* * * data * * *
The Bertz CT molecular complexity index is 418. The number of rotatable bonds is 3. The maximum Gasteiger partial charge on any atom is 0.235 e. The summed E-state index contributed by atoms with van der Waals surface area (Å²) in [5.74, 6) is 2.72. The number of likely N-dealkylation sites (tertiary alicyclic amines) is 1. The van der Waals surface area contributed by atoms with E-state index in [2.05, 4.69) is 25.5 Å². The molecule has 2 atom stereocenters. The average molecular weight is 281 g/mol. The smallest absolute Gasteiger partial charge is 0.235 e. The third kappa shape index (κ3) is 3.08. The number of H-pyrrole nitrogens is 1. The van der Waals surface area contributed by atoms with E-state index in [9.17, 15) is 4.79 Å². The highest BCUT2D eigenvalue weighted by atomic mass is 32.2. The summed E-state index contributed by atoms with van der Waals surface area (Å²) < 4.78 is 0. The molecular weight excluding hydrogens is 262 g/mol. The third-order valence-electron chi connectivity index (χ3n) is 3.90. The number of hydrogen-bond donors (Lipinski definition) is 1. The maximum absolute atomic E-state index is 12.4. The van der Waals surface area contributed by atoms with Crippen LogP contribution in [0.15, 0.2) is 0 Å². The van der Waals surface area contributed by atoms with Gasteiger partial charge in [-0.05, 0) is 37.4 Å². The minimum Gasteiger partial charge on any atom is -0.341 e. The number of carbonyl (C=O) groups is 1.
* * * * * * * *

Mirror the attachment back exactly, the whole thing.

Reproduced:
The Bertz CT molecular complexity index is 418. The number of rotatable bonds is 3. The maximum Gasteiger partial charge on any atom is 0.235 e. The summed E-state index contributed by atoms with van der Waals surface area (Å²) in [5.74, 6) is 2.72. The number of likely N-dealkylation sites (tertiary alicyclic amines) is 1. The van der Waals surface area contributed by atoms with E-state index in [2.05, 4.69) is 25.5 Å². The molecule has 2 atom stereocenters. The average molecular weight is 281 g/mol. The smallest absolute Gasteiger partial charge is 0.235 e. The third kappa shape index (κ3) is 3.08. The number of H-pyrrole nitrogens is 1. The van der Waals surface area contributed by atoms with E-state index in [9.17, 15) is 4.79 Å². The highest BCUT2D eigenvalue weighted by atomic mass is 32.2. The summed E-state index contributed by atoms with van der Waals surface area (Å²) < 4.78 is 0. The molecular weight excluding hydrogens is 262 g/mol. The third-order valence-electron chi connectivity index (χ3n) is 3.90. The number of hydrogen-bond donors (Lipinski definition) is 1. The maximum absolute atomic E-state index is 12.4. The van der Waals surface area contributed by atoms with Crippen LogP contribution in [0.15, 0.2) is 0 Å². The van der Waals surface area contributed by atoms with Gasteiger partial charge in [-0.05, 0) is 37.4 Å². The minimum Gasteiger partial charge on any atom is -0.341 e. The number of carbonyl (C=O) groups is 1.